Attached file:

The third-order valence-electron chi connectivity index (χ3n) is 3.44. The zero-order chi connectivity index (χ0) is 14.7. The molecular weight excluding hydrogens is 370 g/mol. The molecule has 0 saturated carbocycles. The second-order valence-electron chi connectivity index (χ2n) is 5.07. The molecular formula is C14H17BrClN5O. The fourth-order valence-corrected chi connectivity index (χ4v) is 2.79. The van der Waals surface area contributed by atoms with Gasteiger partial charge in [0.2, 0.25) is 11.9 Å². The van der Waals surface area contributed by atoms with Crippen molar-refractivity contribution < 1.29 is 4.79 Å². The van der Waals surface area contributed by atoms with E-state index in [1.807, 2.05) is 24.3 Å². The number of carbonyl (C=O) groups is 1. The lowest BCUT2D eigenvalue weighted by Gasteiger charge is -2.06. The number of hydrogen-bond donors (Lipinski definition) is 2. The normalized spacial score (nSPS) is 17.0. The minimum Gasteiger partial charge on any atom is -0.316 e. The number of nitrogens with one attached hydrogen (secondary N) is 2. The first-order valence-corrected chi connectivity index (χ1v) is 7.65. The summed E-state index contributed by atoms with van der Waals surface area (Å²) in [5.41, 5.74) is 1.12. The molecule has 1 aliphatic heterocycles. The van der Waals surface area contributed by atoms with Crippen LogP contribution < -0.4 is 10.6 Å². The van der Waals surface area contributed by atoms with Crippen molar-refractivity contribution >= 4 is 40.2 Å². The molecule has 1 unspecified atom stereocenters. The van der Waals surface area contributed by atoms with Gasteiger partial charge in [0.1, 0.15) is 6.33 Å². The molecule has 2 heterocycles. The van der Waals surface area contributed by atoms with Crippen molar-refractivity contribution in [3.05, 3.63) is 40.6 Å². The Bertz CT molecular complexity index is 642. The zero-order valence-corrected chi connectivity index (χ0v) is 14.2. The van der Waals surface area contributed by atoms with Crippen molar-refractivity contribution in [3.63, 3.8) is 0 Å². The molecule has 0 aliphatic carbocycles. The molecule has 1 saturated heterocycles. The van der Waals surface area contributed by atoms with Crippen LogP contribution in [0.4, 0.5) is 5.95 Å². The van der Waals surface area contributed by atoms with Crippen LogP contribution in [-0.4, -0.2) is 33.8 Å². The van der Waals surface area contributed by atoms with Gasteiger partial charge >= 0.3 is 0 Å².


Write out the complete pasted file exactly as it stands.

The third-order valence-electron chi connectivity index (χ3n) is 3.44. The zero-order chi connectivity index (χ0) is 14.7. The molecular weight excluding hydrogens is 370 g/mol. The molecule has 0 saturated carbocycles. The second-order valence-electron chi connectivity index (χ2n) is 5.07. The molecular formula is C14H17BrClN5O. The fourth-order valence-corrected chi connectivity index (χ4v) is 2.79. The van der Waals surface area contributed by atoms with Gasteiger partial charge in [0.2, 0.25) is 11.9 Å². The van der Waals surface area contributed by atoms with Crippen molar-refractivity contribution < 1.29 is 4.79 Å². The van der Waals surface area contributed by atoms with E-state index in [1.807, 2.05) is 24.3 Å². The number of carbonyl (C=O) groups is 1. The lowest BCUT2D eigenvalue weighted by Gasteiger charge is -2.06. The number of hydrogen-bond donors (Lipinski definition) is 2. The normalized spacial score (nSPS) is 17.0. The minimum Gasteiger partial charge on any atom is -0.316 e. The number of nitrogens with one attached hydrogen (secondary N) is 2. The first-order valence-corrected chi connectivity index (χ1v) is 7.65. The summed E-state index contributed by atoms with van der Waals surface area (Å²) in [5.41, 5.74) is 1.12. The molecule has 1 aliphatic heterocycles. The van der Waals surface area contributed by atoms with Crippen LogP contribution < -0.4 is 10.6 Å². The van der Waals surface area contributed by atoms with Crippen molar-refractivity contribution >= 4 is 40.2 Å². The molecule has 1 unspecified atom stereocenters. The van der Waals surface area contributed by atoms with Gasteiger partial charge in [0.1, 0.15) is 6.33 Å². The molecule has 2 heterocycles. The van der Waals surface area contributed by atoms with Crippen molar-refractivity contribution in [3.05, 3.63) is 40.6 Å². The Bertz CT molecular complexity index is 642. The zero-order valence-corrected chi connectivity index (χ0v) is 14.2. The van der Waals surface area contributed by atoms with Crippen molar-refractivity contribution in [3.63, 3.8) is 0 Å². The molecule has 0 aliphatic carbocycles. The molecule has 1 saturated heterocycles. The van der Waals surface area contributed by atoms with Crippen LogP contribution in [0.4, 0.5) is 5.95 Å². The van der Waals surface area contributed by atoms with Crippen LogP contribution in [-0.4, -0.2) is 33.8 Å². The van der Waals surface area contributed by atoms with Gasteiger partial charge >= 0.3 is 0 Å².